Major Depressive Disorder and Discrimination
Research published in Lancet this week, assessed the nature and severity of experienced and anticipated discrimination reported by adults with major depressive disorder worldwide.
In a cross-sectional survey, people with a diagnosis of major depressive disorder were interviewed in 39 sites (35 countries) worldwide with the discrimination and stigma scale (DISC-12). Also included in the assessment was the ability to understand and speak the main local language and age 18 years or older.
1082 people with depression completed the DISC-12. Of these:
- 855 (79%) reported experiencing discrimination in at least one life domain
- 405 (37%) participants had stopped themselves from initiating a close personal relationship
- 271 (25%) from applying for work
- 218 (20%) from applying for education or training
The researchers noted that higher levels of experienced discrimination were associated with: several lifetime depressive episodes; at least one lifetime psychiatric hospital admission; poorer levels of social functioning (widowed, separated, or divorced); unpaid employed; looking for a job and unemployed.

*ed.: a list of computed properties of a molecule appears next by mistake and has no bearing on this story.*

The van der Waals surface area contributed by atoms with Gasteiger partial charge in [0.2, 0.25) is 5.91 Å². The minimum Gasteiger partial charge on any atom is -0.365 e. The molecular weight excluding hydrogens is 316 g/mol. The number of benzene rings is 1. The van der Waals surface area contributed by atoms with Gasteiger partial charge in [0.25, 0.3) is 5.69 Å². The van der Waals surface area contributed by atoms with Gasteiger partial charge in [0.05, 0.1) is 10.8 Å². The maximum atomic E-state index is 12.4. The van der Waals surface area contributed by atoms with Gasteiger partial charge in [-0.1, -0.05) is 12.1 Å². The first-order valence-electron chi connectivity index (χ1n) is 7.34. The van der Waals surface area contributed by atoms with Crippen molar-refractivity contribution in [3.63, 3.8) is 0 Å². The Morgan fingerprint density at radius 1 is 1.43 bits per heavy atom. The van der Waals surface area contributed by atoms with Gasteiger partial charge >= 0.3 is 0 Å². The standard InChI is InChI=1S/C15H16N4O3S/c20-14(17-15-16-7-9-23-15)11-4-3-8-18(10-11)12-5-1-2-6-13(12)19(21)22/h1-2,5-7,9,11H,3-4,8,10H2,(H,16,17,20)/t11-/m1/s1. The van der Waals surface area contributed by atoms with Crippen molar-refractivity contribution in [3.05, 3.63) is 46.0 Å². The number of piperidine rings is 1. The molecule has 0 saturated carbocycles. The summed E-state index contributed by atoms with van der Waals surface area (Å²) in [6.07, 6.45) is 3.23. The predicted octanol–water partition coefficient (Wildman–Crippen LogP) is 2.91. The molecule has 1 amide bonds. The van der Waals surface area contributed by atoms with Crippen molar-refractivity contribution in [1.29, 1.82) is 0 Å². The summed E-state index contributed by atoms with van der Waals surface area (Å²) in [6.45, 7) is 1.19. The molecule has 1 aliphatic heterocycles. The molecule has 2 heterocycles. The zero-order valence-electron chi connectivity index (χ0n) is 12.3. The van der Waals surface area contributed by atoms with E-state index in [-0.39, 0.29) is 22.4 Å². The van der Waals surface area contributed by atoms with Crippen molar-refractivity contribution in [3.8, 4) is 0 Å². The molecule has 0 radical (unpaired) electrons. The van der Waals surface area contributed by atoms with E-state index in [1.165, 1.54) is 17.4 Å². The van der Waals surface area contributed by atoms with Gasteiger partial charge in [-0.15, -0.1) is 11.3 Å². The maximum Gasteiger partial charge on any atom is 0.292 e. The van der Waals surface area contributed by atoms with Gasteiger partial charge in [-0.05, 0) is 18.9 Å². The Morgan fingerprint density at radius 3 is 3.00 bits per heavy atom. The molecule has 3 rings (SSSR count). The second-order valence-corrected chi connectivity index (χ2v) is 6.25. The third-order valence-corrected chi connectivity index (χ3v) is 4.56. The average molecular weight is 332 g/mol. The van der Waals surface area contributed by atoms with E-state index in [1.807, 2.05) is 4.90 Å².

Experienced discrimination was also associated with lower willingness to disclose a diagnosis of depression for concealing depression vs for disclosing depression.
Interestingly, anticipated discrimination is not necessarily associated with experienced discrimination since 147 (47%) of 316 participants who anticipated discrimination in finding or keeping a job and 160 (45%) of 353 in their intimate relationships had not experienced discrimination.
The authors conclude that “discrimination related to depression acts as a barrier to social participation and successful vocational integration. Non-disclosure of depression is itself a further barrier to seeking help and to receiving effective treatment.” It is suggested that steps should be taken to reduce or prevent discrimination and stigmatization of people with depressive disorders.